Oct 30, 2015

To begin, I have to honor what Scott Sigler asked of all reviewers of this book: To not spoil the surprises that I experienced so that new readers will have the same experience when reading "Alive."

Em wakes up in a coffin, in a room with several other people, all dressed alike. They don't know who they are, where they are, or why they are there. They must work together (or not) to find out what has happened to them. I found myself frustrated along with Em and her companions along every turn, needing to keep reading to figure out along with them all the answers to their questions. Several times I believed I knew where the story was going, but my guesses were always wrong in such a big way.

Without spoiling anything further, I want to recommend this book to you all. Though slow at times, it is worth the payoff when you finally reach the end and discover the truth about their strange circumstances. You will not guess the ending. Guaranteed.

Thank you to the publisher for sending me a copy of "Alive" in exchange for my honest opinion.

Jul 23, 2015

Overall, I enjoyed the book and will probably read the sequel. Not quite as good as the Hunger Games and Divergent series. Got a little too hokey towards the end for me.

Jul 14, 2015

This book reminded me of "Lord of the Flies". A group of kids, trying to survive, going through power struggles, arguing over what to do next. That's pretty much the entire book. Just when I got tired of reading about power struggles and arguments and what they thought they should do next, the author throws in a horrific occurrence that sucked me back in and made me want to read more. Bravo for that. The plot is definitely interesting (at times) and one of a kind. But I wanted more details of the world described. I wanted less wandering around and more action. It just left me wanting more. It didn't fill me up, it was just barely enough to stop the hunger pangs. Then it seemed it all came to an abrupt end. It seemed to resolve very easily and very quickly. Resolve isn't the right word. There were more questions in my head. Way more.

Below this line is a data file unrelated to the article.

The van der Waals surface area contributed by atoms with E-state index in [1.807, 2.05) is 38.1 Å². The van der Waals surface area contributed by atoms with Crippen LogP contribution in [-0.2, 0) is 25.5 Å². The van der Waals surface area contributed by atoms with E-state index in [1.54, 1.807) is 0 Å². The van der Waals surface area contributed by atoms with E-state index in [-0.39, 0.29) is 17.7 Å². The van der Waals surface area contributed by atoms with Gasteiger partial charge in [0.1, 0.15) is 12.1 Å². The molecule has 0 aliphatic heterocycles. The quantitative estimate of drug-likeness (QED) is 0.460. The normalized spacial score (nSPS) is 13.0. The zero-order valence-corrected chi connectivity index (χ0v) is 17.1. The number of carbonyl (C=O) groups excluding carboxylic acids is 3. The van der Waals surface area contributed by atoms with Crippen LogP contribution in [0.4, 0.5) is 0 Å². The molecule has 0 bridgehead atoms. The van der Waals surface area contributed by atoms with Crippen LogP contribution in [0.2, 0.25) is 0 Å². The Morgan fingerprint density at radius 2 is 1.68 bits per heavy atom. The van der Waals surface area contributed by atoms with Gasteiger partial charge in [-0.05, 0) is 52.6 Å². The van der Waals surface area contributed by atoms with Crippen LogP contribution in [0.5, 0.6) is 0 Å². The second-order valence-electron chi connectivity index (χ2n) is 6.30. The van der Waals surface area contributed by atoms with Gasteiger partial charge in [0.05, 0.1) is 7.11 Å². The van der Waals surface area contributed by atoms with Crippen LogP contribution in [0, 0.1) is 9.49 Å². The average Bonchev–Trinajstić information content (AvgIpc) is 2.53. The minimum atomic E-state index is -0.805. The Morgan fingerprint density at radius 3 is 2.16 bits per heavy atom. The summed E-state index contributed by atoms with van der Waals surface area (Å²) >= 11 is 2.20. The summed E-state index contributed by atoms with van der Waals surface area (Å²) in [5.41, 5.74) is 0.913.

That was the huge problem I had. I was left more questions than what the author offered up as answers. How did it happen? What happened after? These, to me, are major things a reader needs to know in a post-apocalyptic, dystopian book.
I have seen reviews that put down the writing style and called it choppy. It didn't read like that for me. It was easy to read, and flowed nicely. No major issues on descriptions of the scenery, character's looks or what was taking place.
This is the first book in a trilogy. I supposed all the unanswered questions were a terrific way to get readers to read the next book. I have this "need to know" mentality so I will definitely be reading the next books in the series. I have also seen several websites and reviewers compare this to Hunger Games or Divergent. Not even close. Not even on the same playing field.
After some thinking my rating is 4 stars. I have thought and thought about this book for a few hours now. Which means it impacted me more than I thought, and not in a bad way. Too many preconceived ideas of how it should have been. The author took his own approach and it worked. Though disappointed and full of questions at first, the ending left me wanting more and excited to read the next book hours after finishing. It just had to all sink in.
I received this as a digital copy for free to read and review for Netgalley and Random House Publishing Group- Del Rey Spectra.
The options are exclusively my own and I was not paid for them.


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mvkramer Nov 04, 2016

Violence: Characters die by stabbing and memorably, by pig attack. They wander through the remains of an ancient and disturbing massacre.

Feb 25, 2016

Sexual Content: Descriptions of girls private body parts attracting boys, and parts where girls are half naked in front of boys.